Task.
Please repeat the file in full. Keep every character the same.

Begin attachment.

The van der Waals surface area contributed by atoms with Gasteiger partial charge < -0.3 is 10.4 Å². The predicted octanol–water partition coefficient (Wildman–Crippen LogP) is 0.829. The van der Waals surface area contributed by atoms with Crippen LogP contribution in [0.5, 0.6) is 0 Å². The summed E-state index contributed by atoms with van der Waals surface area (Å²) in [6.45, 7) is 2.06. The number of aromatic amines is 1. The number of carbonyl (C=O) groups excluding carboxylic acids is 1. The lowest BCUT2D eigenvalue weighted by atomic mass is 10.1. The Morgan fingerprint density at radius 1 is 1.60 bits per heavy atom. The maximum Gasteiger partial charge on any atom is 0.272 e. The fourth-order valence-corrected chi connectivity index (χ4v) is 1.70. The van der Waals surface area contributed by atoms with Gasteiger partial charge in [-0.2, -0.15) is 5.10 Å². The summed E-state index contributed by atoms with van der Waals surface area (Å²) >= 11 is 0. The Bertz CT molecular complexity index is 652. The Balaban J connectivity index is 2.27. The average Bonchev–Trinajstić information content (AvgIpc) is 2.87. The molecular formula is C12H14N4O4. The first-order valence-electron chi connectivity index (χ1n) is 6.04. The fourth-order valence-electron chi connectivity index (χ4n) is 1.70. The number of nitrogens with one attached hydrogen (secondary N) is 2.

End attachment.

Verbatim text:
The van der Waals surface area contributed by atoms with Gasteiger partial charge < -0.3 is 10.4 Å². The predicted octanol–water partition coefficient (Wildman–Crippen LogP) is 0.829. The van der Waals surface area contributed by atoms with Crippen LogP contribution in [0.5, 0.6) is 0 Å². The summed E-state index contributed by atoms with van der Waals surface area (Å²) in [6.45, 7) is 2.06. The number of aromatic amines is 1. The number of carbonyl (C=O) groups excluding carboxylic acids is 1. The lowest BCUT2D eigenvalue weighted by atomic mass is 10.1. The Morgan fingerprint density at radius 1 is 1.60 bits per heavy atom. The maximum Gasteiger partial charge on any atom is 0.272 e. The fourth-order valence-corrected chi connectivity index (χ4v) is 1.70. The van der Waals surface area contributed by atoms with Gasteiger partial charge in [-0.2, -0.15) is 5.10 Å². The summed E-state index contributed by atoms with van der Waals surface area (Å²) >= 11 is 0. The Bertz CT molecular complexity index is 652. The Balaban J connectivity index is 2.27. The average Bonchev–Trinajstić information content (AvgIpc) is 2.87. The molecular formula is C12H14N4O4. The first-order valence-electron chi connectivity index (χ1n) is 6.04. The fourth-order valence-electron chi connectivity index (χ4n) is 1.70. The number of nitrogens with one attached hydrogen (secondary N) is 2.